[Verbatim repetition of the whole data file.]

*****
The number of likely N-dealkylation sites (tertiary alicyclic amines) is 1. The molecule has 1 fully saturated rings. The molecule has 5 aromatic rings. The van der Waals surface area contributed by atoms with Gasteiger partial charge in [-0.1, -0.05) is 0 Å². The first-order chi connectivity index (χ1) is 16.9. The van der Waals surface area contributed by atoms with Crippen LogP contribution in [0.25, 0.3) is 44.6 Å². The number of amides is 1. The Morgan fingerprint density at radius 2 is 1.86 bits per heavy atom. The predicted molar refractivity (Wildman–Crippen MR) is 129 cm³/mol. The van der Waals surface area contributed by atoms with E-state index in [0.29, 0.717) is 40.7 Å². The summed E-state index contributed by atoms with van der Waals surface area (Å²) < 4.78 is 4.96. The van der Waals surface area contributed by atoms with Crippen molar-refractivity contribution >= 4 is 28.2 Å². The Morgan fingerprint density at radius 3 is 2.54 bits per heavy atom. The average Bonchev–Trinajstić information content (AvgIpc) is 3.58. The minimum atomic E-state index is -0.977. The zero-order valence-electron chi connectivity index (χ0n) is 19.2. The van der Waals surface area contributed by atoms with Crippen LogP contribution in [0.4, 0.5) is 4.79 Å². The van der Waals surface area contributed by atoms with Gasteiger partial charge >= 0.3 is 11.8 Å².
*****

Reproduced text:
The number of likely N-dealkylation sites (tertiary alicyclic amines) is 1. The molecule has 1 fully saturated rings. The molecule has 5 aromatic rings. The van der Waals surface area contributed by atoms with Gasteiger partial charge in [-0.1, -0.05) is 0 Å². The first-order chi connectivity index (χ1) is 16.9. The van der Waals surface area contributed by atoms with Crippen LogP contribution in [0.25, 0.3) is 44.6 Å². The number of amides is 1. The Morgan fingerprint density at radius 2 is 1.86 bits per heavy atom. The predicted molar refractivity (Wildman–Crippen MR) is 129 cm³/mol. The van der Waals surface area contributed by atoms with E-state index in [0.29, 0.717) is 40.7 Å². The summed E-state index contributed by atoms with van der Waals surface area (Å²) < 4.78 is 4.96. The van der Waals surface area contributed by atoms with Crippen molar-refractivity contribution >= 4 is 28.2 Å². The Morgan fingerprint density at radius 3 is 2.54 bits per heavy atom. The average Bonchev–Trinajstić information content (AvgIpc) is 3.58. The minimum atomic E-state index is -0.977. The zero-order valence-electron chi connectivity index (χ0n) is 19.2. The van der Waals surface area contributed by atoms with Crippen LogP contribution in [0.4, 0.5) is 4.79 Å². The van der Waals surface area contributed by atoms with Gasteiger partial charge >= 0.3 is 11.8 Å².